The Interstice Between the Sentimental and Cynical Act of Painting
This essay was first presented at the 98th Annual Conference of the College Art Association held in Chicago, IL in February 2010 for the session "The Object of Nostalgia"
“Only dull and impotent artists defend their art by reference to sincerity.”
Kazimir Malevich, From Cubism and Futurism to Suprematism: The New Realism in Painting (1915) (1)
Let me begin by saying: I want to be a believer, I need to believe – the part of me who needs to believe is regrettably controlled by the little red devil on my left shoulder. You know the one that holds a terminal degree in studio art. He’s smart and stubborn, but he can never seem to quash the other one, the one who loves to paint – who is in love with the process and all it stands for…
All this said, I am a happy, well-adjusted child of the post-structuralist critical environment that was the American art school in the early 90s - I wholeheartedly accept and still believe in that critical discourse, I know that painting set it self up for its inevitable death and resurrection which has been played over and over again ad infinitum, what Douglas Fogle dubbed “The Lazarus Effect” (2) . I believe that when a medium dictates an art form to the point that the material support trumps the concept and when technique becomes orthodoxy – that it’s asinine. And I recognize that painting is as guilty of doing this arguably more so than any other discipline. But. Yeah, but! I said it.
Well then, what exactly is the trouble with painting, as questioned by Fogle in an essay for an exhibition catalogue he curated titled "Painting at the Edge of the World" at the Walker Art Center in 2001? In this essay he compares the state of painting with the Hitchcock film The Trouble with Harry. This film opens with the discovery of a body that is polluting the otherwise pristine and pastoral autumnal landscape of rural New England. After the discovery of the body, the local townfolk respond in dramatic and often quite comical ways. They care for the body and bury it, exhume it and bury it over and over again. The body and the lack of knowledge of its demise is so troubling that in the end the body is cleaned, dressed and returned to the place where it was found. Fogle uses this narrative as a departure point for his adept examination of painting, which like Harry’s corpse is uncovered with great regularity. This causes as much confusion for the institutional artworld as the body in the Hitchcock film affected the inhabitants of the small Vermont township. Obviously, painting’s death – even though it is passé to even utter the phrase, has been disproven and heralded sometimes in the same breath for the past 200 plus years. But, is the trouble with painting its vitality? Rather, Fogle leads us on to question the ontology of painting as a way of moving past the discussion of its death and countless resurrections. As we all know painting hasn’t been suffocated, strangled or drowned in a sea of other cultural competitors; it has simply been infected. Much like the reaction of a bacteria to an antibiotic – it has simply mutated and expanded as a form. But, what about as an idea?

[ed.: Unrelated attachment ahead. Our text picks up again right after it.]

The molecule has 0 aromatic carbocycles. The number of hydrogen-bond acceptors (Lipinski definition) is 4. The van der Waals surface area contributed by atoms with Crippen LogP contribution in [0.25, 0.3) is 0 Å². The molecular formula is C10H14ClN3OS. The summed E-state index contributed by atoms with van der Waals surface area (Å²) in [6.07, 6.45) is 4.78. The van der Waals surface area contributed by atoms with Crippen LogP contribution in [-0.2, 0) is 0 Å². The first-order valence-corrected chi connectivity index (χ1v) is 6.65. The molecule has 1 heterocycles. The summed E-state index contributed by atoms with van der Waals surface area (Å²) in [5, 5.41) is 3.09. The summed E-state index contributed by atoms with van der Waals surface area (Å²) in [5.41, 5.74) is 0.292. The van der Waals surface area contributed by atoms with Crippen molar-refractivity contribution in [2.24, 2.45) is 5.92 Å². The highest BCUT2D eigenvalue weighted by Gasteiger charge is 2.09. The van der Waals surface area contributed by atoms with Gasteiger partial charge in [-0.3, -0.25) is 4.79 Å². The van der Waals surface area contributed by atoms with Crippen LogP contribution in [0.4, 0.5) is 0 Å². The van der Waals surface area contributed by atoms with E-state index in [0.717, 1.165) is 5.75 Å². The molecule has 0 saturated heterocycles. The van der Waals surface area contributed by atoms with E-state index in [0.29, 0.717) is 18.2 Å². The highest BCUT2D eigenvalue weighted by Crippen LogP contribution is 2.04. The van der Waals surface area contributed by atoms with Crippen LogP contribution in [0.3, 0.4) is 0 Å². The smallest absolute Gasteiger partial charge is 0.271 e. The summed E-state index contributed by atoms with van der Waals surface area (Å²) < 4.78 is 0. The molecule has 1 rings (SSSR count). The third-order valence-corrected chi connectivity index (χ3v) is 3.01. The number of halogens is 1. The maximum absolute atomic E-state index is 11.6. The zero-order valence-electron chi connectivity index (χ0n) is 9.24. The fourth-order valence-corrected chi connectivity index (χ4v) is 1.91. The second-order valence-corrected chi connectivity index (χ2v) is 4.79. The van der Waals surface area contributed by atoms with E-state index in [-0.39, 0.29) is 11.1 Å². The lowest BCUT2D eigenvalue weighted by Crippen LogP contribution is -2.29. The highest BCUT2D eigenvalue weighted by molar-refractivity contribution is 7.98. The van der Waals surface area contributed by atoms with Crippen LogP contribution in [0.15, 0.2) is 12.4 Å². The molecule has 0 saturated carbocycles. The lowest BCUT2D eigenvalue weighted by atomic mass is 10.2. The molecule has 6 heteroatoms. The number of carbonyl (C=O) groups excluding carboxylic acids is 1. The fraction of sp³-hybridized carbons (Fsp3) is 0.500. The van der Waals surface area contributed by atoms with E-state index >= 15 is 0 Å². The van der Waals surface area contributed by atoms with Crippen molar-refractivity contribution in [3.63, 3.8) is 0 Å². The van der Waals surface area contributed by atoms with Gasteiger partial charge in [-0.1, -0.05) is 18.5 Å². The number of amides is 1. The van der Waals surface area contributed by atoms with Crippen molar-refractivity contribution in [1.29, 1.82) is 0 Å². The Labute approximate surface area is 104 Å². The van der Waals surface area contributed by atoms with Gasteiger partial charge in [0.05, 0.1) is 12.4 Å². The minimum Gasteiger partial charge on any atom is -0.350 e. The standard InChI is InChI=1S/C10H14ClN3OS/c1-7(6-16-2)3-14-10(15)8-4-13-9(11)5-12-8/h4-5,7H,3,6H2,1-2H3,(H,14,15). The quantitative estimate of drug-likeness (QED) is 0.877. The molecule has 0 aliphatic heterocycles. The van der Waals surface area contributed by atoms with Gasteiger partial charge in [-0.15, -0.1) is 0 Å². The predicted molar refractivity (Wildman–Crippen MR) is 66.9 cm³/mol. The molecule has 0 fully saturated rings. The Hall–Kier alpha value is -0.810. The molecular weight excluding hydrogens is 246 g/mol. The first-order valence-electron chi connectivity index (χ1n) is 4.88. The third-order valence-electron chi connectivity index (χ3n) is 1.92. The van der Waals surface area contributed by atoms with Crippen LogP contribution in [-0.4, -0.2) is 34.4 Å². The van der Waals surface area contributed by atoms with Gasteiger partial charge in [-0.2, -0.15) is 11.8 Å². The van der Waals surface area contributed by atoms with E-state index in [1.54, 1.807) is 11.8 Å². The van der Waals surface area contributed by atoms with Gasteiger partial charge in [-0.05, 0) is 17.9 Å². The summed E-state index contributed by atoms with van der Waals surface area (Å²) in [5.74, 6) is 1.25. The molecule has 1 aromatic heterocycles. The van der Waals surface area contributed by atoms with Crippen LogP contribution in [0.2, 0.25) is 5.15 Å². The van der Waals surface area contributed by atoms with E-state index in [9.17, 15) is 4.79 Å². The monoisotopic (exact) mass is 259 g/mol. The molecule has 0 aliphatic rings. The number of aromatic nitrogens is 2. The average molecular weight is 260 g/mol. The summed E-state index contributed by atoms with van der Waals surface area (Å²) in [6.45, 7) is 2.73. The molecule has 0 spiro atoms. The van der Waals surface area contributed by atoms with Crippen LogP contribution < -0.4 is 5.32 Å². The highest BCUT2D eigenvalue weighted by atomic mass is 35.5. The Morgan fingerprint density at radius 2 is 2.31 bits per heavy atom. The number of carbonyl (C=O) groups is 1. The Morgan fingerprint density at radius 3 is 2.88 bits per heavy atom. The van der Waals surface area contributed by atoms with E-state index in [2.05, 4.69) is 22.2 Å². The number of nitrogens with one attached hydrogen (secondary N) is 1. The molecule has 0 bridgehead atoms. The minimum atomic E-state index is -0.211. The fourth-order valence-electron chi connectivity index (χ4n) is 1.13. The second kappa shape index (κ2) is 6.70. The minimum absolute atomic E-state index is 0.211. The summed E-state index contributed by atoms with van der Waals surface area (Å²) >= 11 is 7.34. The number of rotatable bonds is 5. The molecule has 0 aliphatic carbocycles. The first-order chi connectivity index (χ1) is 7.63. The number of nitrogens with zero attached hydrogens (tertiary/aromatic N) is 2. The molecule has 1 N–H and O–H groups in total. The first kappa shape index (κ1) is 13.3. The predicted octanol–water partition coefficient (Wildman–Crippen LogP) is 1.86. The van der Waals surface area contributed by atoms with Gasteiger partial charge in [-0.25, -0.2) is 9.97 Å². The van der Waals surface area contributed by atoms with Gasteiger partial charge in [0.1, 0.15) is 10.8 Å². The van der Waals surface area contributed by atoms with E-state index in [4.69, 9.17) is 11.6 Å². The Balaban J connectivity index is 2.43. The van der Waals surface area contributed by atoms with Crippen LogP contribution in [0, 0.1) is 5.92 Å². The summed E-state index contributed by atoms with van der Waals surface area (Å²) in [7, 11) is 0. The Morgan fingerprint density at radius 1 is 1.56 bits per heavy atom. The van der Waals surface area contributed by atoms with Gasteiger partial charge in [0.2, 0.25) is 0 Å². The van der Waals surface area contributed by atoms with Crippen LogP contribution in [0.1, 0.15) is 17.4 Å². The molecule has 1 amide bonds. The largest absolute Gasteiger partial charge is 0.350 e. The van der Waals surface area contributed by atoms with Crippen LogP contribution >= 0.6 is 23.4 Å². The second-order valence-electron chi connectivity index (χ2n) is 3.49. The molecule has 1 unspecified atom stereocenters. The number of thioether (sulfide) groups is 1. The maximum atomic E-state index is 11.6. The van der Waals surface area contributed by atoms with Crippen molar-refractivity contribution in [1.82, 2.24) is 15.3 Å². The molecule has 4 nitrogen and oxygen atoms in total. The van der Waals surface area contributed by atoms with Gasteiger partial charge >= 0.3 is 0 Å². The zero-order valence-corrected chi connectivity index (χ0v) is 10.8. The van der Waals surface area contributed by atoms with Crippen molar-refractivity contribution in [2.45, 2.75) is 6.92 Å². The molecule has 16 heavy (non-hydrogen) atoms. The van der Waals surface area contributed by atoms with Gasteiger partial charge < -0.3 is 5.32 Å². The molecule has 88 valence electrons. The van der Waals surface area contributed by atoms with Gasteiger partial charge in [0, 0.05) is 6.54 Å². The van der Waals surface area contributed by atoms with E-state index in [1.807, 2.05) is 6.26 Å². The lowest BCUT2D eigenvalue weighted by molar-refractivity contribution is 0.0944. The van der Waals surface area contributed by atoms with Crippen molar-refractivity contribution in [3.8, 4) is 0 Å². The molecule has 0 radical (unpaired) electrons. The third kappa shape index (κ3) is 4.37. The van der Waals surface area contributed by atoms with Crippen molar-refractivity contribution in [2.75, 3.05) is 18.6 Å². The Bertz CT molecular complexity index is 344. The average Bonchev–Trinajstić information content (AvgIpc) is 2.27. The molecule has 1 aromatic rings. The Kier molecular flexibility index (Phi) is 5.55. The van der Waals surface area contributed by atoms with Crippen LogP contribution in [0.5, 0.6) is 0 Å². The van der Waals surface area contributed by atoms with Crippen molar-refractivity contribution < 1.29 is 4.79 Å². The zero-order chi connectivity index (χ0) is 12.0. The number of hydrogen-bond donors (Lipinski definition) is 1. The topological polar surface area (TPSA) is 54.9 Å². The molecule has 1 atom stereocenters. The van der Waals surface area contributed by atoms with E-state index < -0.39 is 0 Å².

Many have postulated that painting is a mode of thought. But, is it more than what that implies? Is painting also an emotion? Is it tied to us in a way we dare not discuss or are able to completely understand? Is it such a complex and sophisticated form of communication that immerses us in another realm so effortlessly that we can’t seem to put its body out to pasture? And for that matter can you even embark on an ontological discussion of painting without being dismissed as some type of fundamentalist?